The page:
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    This might be something that your boss is already aware of, and when it comes to pay reviews he is already taking action by recommending more money for you than the other guy - and he wouldn't let you know, because it wouldn't be professional for him to share an evaluation of another employee with you. That said -if he has never stated how much your work is valued, then that might be something else. – HorusKol Aug 5 '15 at 23:27
  • @samarasa Although I do feel like giving up at times, I feel that the boss has a few really redeeming qualities, for example, when I talk about something (related to the job) he listens to me. He takes responsibility according to his post (making decisions) which not one of my previous bosses had done. He's my 12th boss and the best one so far. Judging by the stats I'm inclined to not switch jobs and accidentally end up with an a***ole. – Mugen Aug 6 '15 at 6:30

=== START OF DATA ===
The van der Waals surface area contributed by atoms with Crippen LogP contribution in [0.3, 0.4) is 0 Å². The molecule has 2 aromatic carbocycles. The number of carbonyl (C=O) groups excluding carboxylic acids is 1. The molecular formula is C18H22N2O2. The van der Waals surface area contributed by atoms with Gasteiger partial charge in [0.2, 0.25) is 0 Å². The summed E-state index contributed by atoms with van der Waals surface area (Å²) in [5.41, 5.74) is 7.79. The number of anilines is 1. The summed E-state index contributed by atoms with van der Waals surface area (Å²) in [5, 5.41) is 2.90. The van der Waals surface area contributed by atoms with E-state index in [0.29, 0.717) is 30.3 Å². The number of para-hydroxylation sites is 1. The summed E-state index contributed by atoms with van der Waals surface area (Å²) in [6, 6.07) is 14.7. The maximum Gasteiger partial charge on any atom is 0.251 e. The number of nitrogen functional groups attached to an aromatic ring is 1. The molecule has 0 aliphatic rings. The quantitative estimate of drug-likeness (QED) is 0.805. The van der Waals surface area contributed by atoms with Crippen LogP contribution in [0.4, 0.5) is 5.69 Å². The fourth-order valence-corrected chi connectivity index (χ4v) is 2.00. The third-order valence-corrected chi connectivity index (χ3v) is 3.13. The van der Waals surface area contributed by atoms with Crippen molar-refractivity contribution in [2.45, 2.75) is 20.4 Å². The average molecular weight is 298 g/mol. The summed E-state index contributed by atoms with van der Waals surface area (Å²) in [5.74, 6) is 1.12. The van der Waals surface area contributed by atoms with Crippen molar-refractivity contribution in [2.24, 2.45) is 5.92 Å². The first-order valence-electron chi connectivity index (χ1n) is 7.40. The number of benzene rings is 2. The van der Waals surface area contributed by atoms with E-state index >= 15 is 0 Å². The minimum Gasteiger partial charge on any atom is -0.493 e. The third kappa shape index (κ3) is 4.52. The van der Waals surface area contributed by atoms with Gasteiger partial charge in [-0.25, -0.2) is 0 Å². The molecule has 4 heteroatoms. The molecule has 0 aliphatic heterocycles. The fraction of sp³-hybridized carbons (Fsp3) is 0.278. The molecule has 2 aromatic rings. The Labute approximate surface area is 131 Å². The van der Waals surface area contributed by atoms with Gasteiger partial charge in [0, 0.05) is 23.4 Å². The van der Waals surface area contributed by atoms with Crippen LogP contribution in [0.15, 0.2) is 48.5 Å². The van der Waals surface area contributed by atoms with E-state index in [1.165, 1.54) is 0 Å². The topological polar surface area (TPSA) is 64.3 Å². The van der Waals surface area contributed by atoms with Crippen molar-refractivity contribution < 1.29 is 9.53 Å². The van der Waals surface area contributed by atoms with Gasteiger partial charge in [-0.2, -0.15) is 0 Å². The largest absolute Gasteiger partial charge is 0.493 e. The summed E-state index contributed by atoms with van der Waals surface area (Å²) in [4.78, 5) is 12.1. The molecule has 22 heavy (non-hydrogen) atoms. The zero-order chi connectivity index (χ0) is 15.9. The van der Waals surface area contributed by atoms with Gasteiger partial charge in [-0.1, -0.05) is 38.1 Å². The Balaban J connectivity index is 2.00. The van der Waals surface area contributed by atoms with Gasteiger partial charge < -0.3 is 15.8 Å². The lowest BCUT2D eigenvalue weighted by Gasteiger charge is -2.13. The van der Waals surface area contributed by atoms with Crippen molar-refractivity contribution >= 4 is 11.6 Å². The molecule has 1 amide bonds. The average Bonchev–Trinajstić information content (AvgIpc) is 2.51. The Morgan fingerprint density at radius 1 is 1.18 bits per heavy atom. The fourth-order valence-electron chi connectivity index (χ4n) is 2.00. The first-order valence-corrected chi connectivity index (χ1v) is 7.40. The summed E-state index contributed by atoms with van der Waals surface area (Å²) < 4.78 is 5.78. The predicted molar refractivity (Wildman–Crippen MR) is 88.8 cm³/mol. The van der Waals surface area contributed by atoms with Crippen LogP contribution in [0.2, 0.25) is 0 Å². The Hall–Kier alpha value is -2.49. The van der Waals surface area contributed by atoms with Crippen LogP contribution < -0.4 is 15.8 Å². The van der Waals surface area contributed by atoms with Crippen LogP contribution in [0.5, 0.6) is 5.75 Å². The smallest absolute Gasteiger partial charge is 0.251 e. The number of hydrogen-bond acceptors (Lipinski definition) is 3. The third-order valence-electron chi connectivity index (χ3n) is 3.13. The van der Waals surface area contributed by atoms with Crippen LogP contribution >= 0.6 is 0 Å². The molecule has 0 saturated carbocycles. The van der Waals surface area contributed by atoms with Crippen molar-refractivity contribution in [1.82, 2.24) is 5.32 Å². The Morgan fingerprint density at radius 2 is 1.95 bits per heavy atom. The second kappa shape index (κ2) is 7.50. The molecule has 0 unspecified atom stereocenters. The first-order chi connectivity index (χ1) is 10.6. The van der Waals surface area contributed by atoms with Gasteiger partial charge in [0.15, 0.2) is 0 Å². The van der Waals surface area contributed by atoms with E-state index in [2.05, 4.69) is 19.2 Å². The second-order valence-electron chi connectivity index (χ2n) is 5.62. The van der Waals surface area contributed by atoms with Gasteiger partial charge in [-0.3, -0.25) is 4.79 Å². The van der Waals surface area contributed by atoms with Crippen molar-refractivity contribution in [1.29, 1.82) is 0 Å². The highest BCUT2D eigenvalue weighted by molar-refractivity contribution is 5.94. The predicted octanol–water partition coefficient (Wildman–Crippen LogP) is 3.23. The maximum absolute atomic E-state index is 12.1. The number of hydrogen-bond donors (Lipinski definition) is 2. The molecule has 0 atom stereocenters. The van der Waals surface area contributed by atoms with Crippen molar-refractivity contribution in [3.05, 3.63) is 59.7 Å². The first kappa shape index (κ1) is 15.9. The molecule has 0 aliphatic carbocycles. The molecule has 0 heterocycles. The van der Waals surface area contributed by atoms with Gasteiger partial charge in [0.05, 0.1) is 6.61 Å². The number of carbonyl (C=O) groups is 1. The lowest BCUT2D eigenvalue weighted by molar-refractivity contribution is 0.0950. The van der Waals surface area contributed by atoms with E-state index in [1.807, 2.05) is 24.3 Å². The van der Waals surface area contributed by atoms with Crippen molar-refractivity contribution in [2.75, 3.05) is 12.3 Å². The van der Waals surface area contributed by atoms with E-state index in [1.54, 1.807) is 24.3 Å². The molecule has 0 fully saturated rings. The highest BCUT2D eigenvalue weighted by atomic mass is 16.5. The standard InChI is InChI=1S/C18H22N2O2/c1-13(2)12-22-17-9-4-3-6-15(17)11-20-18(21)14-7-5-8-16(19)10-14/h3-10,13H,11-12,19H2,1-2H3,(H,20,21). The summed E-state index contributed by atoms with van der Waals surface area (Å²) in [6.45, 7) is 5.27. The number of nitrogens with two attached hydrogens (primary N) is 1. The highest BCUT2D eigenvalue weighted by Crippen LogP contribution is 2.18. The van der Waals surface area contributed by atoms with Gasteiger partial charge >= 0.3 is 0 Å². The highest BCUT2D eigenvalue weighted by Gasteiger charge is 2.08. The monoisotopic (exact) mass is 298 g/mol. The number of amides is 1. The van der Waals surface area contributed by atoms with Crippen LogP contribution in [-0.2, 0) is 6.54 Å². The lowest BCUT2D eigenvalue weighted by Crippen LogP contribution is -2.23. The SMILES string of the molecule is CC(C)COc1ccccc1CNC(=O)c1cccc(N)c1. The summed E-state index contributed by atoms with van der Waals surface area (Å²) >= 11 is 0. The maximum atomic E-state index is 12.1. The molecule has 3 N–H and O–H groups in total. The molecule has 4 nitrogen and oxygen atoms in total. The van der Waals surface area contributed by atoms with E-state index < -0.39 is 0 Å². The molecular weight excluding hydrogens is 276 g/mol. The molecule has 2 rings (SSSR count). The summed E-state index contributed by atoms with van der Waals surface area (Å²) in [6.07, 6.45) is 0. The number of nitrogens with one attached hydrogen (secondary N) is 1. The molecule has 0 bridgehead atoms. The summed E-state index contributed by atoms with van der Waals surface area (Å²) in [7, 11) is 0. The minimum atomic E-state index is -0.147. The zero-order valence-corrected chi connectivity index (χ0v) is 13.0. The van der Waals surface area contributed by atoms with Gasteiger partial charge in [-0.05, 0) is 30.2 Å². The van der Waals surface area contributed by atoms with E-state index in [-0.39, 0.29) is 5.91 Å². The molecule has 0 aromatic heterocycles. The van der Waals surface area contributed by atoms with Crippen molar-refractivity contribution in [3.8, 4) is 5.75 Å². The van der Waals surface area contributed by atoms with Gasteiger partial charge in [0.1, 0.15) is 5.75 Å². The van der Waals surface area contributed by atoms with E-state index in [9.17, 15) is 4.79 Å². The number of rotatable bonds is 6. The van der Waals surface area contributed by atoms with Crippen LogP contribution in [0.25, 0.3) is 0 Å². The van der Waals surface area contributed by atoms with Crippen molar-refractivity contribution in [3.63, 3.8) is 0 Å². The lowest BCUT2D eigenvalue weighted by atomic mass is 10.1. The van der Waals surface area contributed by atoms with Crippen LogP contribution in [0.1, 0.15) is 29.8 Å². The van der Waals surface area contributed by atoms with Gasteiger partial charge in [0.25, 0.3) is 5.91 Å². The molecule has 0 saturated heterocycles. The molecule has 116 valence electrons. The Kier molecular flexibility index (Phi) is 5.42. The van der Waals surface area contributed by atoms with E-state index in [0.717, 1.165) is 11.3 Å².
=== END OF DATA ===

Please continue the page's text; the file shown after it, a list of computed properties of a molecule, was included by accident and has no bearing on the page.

• @HorusKol Well, in my company the ratings are out of a 5 point scale (whole integers only). So more or less you know everyone's rating around you (everyone gets a 3). Judging by that I'm expecting that there wouldn't be much difference. But yes, at times he does acknowledge my work being of a good quality and how annoying the colleague is. That feels good, no doubt. – Mugen Aug 6 '15 at 6:34
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    good work is rewarded with more work. An important lesson to learn. If getting more than 100%, see where the extra load is coming from. Do you take over that other guy's tasks? Don't. Do others come to you to get the job done, which is the other guy's assignment? Stop that. Is your reward appropriately reflecting your work results? If no, ask for a raise. – michi Dec 9 '16 at 10:16
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So my question is what is the proper way to resolve this? It's not like I'm overloaded with work. But it's just that there is non-stop work for me. While this guy chills out sitting right next to me on Facebook, YouTube and other websites.